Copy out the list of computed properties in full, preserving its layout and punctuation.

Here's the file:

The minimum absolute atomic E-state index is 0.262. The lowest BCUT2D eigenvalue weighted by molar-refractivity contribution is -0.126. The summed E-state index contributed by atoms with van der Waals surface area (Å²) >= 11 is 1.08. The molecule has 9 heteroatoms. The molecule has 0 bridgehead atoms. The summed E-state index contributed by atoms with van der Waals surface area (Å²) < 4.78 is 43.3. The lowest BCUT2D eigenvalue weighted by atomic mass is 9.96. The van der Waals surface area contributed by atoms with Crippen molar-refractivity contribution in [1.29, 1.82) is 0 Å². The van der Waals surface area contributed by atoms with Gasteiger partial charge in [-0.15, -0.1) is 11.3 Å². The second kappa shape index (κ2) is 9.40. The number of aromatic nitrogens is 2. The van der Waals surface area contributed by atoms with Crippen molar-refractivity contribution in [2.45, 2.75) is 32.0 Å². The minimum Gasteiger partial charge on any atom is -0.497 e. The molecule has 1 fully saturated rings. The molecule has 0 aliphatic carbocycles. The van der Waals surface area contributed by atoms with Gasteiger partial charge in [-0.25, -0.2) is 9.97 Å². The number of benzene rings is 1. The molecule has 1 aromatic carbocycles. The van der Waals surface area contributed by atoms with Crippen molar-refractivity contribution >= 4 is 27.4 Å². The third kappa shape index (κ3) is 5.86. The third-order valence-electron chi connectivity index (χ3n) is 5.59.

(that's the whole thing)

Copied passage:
The minimum absolute atomic E-state index is 0.262. The lowest BCUT2D eigenvalue weighted by molar-refractivity contribution is -0.126. The summed E-state index contributed by atoms with van der Waals surface area (Å²) >= 11 is 1.08. The molecule has 9 heteroatoms. The molecule has 0 bridgehead atoms. The summed E-state index contributed by atoms with van der Waals surface area (Å²) < 4.78 is 43.3. The lowest BCUT2D eigenvalue weighted by atomic mass is 9.96. The van der Waals surface area contributed by atoms with Crippen molar-refractivity contribution in [1.29, 1.82) is 0 Å². The van der Waals surface area contributed by atoms with Gasteiger partial charge in [-0.15, -0.1) is 11.3 Å². The second kappa shape index (κ2) is 9.40. The number of aromatic nitrogens is 2. The van der Waals surface area contributed by atoms with Crippen molar-refractivity contribution in [2.45, 2.75) is 32.0 Å². The minimum Gasteiger partial charge on any atom is -0.497 e. The molecule has 1 fully saturated rings. The molecule has 0 aliphatic carbocycles. The van der Waals surface area contributed by atoms with Gasteiger partial charge in [-0.25, -0.2) is 9.97 Å². The number of benzene rings is 1. The molecule has 1 aromatic carbocycles. The van der Waals surface area contributed by atoms with Crippen molar-refractivity contribution >= 4 is 27.4 Å². The third kappa shape index (κ3) is 5.86. The third-order valence-electron chi connectivity index (χ3n) is 5.59.